Rad American Women

RadAmericanWomenCoverThe other day I got my hands on a long-awaited alphabet book for me my kids: Rad American Women. This book is cool on so many levels—the art, the content, and the lasting impact of reading it to my daughter…

A few days after the book arrived, I was sitting in a heap of unfolded laundry and turned to my favorite laundry helper (Netflix) to get me through. So I was watching the PBS special on Billie Jean King when my daughter came in and excitedly said, “Mama, she’s from the book!!!” It took me a second to realize what connection she was making but when I did, I invited her into the fold (see what I did there?) and we watched for a while. She was thrilled to know about her and be in on something special.

We talked about how bold Billie Jean King was and all the other women and men that helped her achieve such greatness. And we dreamed. We dreamed for a future where we have pay equity—not just at Wimbledon, but everywhere. We celebrated. We talked about how I once got to see A is for Angela Davis speak and how I hoped we would continue to go to protests and marches together and live our lives in a way that exemplifies the ideals of which she spoke. And we appreciated. We took time to be grateful for all that we have because of leaders who had the guts to work for equality. And then we got up and went outside to play ball. Because we could.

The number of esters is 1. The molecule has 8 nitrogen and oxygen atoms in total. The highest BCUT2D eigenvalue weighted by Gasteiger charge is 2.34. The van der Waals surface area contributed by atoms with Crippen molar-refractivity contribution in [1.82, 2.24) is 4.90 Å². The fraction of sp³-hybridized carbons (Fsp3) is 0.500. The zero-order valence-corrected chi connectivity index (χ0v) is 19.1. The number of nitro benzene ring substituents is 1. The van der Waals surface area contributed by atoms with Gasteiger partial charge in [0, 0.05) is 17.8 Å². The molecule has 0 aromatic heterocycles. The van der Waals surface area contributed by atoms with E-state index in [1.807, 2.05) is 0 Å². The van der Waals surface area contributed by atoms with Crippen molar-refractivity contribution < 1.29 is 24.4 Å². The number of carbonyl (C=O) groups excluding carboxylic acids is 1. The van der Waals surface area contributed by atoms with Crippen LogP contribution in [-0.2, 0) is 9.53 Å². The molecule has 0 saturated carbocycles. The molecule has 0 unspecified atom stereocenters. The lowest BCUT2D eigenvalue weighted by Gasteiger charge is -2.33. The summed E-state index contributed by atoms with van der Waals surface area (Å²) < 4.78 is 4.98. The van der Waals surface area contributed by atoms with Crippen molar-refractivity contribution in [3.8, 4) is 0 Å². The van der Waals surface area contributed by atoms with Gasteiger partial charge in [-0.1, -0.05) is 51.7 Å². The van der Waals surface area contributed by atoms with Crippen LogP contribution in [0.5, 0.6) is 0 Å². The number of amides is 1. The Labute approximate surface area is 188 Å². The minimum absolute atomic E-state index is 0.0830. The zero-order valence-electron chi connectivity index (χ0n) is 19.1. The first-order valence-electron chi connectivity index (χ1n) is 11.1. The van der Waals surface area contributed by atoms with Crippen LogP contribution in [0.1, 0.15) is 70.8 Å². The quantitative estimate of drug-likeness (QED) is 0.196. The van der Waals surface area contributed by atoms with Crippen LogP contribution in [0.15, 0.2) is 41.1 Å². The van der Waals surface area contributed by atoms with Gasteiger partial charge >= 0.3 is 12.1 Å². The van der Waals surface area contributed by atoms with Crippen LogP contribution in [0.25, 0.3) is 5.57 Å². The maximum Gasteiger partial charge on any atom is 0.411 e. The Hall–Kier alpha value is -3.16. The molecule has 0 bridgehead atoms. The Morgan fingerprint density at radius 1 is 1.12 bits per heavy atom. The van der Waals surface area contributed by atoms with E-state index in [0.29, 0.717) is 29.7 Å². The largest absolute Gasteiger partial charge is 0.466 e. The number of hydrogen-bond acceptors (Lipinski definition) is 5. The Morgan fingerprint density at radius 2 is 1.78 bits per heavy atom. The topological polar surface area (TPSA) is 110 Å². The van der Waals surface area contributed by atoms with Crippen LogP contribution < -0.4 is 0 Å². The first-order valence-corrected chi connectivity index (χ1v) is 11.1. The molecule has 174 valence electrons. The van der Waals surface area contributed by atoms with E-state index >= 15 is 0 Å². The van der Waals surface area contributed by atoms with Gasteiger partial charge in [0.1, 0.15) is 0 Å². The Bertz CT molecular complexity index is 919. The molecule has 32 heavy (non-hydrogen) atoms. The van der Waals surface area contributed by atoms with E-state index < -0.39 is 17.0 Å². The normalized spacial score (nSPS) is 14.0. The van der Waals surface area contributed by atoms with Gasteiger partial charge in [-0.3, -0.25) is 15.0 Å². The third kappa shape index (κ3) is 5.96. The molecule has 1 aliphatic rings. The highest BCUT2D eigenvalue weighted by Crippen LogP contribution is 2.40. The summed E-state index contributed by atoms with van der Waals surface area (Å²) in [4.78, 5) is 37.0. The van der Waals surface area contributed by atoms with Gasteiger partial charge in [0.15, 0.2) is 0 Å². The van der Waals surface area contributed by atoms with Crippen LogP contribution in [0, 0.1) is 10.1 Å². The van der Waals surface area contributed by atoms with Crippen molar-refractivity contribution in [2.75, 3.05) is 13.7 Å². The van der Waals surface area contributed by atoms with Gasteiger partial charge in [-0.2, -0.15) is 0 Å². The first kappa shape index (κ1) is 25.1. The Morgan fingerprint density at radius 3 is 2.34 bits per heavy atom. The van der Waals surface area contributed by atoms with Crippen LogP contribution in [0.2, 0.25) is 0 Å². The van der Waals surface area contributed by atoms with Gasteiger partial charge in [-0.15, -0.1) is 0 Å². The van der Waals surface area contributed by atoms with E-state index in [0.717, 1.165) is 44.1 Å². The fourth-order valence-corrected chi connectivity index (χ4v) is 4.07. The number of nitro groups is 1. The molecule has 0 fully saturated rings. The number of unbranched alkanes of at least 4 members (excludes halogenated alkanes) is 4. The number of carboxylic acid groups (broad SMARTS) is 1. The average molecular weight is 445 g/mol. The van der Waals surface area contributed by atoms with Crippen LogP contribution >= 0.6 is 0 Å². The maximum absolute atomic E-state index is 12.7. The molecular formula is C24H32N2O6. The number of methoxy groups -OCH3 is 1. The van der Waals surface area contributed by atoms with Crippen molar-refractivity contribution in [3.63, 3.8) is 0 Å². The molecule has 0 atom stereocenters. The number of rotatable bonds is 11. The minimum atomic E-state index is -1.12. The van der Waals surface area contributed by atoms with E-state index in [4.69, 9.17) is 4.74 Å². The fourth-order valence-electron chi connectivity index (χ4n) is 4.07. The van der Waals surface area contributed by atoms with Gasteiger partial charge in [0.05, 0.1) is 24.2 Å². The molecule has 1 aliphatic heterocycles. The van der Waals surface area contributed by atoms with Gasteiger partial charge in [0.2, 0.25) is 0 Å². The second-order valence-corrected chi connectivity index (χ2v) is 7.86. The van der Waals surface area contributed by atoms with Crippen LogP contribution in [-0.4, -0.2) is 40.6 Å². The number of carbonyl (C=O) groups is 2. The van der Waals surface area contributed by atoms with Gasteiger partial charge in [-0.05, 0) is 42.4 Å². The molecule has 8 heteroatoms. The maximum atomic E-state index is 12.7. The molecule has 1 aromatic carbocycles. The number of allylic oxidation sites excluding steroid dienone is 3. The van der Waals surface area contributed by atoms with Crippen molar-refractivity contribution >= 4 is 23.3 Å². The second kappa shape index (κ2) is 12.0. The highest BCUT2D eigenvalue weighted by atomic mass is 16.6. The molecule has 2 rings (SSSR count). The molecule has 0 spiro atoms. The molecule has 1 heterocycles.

Here’s to the other rad women of the book and to the rest of us still out there working for justice!

She can’t wear that to kindergarten

Photo by Lesley Show
Photo by Lesley Show

We had a nice and sunny day the other day. In fact we had a few. And on one of those days, my 4-year-old daughter (who has a great fashion sense—which everyone knows does not come from me) got dressed and as we were getting into the car, my son commented that when she goes to kindergarten next week she won’t be allowed to wear “those shorts.”

Now, I’ve written before about my rants discussions with my son about sexism, but you know who really needs to hear my rant? The school. (And don’t worry—they will.) A school which in most regards I love. It is a school that embodies beloved community—their motto is that students will be responsible, respectful, and safe. It has more parents involved than I ever imagined possible. I like the teachers. I like the principal. And yet, here, in this beautiful place, they are sexualizing kindergarteners by having a dress code that includes edicts like “no spaghetti strap tank tops” and “no short shorts.” Sexualizing you say? Yes sexualizing. Why else would you make gender-specific dress code requirements? I’m sure they’d cite the usual reason: “distraction.” But shouldn’t we have higher expectations for people to not objectify young girls?